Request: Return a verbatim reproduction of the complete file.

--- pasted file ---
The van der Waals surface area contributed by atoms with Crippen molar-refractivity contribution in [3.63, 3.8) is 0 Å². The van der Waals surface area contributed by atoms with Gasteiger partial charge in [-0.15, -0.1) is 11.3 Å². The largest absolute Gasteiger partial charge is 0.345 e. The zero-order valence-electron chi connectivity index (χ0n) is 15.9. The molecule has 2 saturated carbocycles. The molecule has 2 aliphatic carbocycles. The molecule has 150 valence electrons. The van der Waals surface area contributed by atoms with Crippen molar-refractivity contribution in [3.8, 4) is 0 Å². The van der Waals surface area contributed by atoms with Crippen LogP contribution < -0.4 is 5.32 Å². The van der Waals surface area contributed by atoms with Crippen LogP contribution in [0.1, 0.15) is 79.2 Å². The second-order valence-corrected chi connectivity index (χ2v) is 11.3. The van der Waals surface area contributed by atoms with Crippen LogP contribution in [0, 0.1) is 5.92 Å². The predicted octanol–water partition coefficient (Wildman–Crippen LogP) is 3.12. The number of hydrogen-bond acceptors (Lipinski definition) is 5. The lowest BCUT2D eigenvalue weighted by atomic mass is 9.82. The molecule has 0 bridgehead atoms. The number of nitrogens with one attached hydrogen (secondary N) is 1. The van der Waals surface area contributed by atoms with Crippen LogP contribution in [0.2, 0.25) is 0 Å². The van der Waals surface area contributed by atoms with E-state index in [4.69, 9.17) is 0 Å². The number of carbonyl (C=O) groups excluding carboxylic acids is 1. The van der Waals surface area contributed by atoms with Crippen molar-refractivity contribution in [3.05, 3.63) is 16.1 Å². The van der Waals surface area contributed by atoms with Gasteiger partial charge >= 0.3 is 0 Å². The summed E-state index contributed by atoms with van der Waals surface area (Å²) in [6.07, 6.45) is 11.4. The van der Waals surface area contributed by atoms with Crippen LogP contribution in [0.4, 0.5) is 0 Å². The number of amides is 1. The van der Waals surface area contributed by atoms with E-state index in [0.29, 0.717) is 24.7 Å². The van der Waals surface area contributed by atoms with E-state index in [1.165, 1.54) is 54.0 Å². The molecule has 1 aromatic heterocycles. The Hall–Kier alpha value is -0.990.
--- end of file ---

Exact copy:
The van der Waals surface area contributed by atoms with Crippen molar-refractivity contribution in [3.63, 3.8) is 0 Å². The van der Waals surface area contributed by atoms with Gasteiger partial charge in [-0.15, -0.1) is 11.3 Å². The largest absolute Gasteiger partial charge is 0.345 e. The zero-order valence-electron chi connectivity index (χ0n) is 15.9. The molecule has 2 saturated carbocycles. The molecule has 2 aliphatic carbocycles. The molecule has 150 valence electrons. The van der Waals surface area contributed by atoms with Crippen molar-refractivity contribution in [3.8, 4) is 0 Å². The van der Waals surface area contributed by atoms with Crippen LogP contribution < -0.4 is 5.32 Å². The van der Waals surface area contributed by atoms with Crippen LogP contribution in [0.1, 0.15) is 79.2 Å². The second-order valence-corrected chi connectivity index (χ2v) is 11.3. The van der Waals surface area contributed by atoms with Crippen LogP contribution in [0, 0.1) is 5.92 Å². The predicted octanol–water partition coefficient (Wildman–Crippen LogP) is 3.12. The number of hydrogen-bond acceptors (Lipinski definition) is 5. The lowest BCUT2D eigenvalue weighted by atomic mass is 9.82. The molecule has 0 bridgehead atoms. The number of nitrogens with one attached hydrogen (secondary N) is 1. The van der Waals surface area contributed by atoms with Crippen LogP contribution in [0.2, 0.25) is 0 Å². The van der Waals surface area contributed by atoms with E-state index in [4.69, 9.17) is 0 Å². The number of carbonyl (C=O) groups excluding carboxylic acids is 1. The van der Waals surface area contributed by atoms with Crippen molar-refractivity contribution in [3.05, 3.63) is 16.1 Å². The van der Waals surface area contributed by atoms with Gasteiger partial charge >= 0.3 is 0 Å². The summed E-state index contributed by atoms with van der Waals surface area (Å²) in [6.07, 6.45) is 11.4. The van der Waals surface area contributed by atoms with Crippen LogP contribution in [0.4, 0.5) is 0 Å². The number of amides is 1. The van der Waals surface area contributed by atoms with E-state index in [0.29, 0.717) is 24.7 Å². The van der Waals surface area contributed by atoms with E-state index in [1.165, 1.54) is 54.0 Å². The molecule has 1 aromatic heterocycles. The Hall–Kier alpha value is -0.990.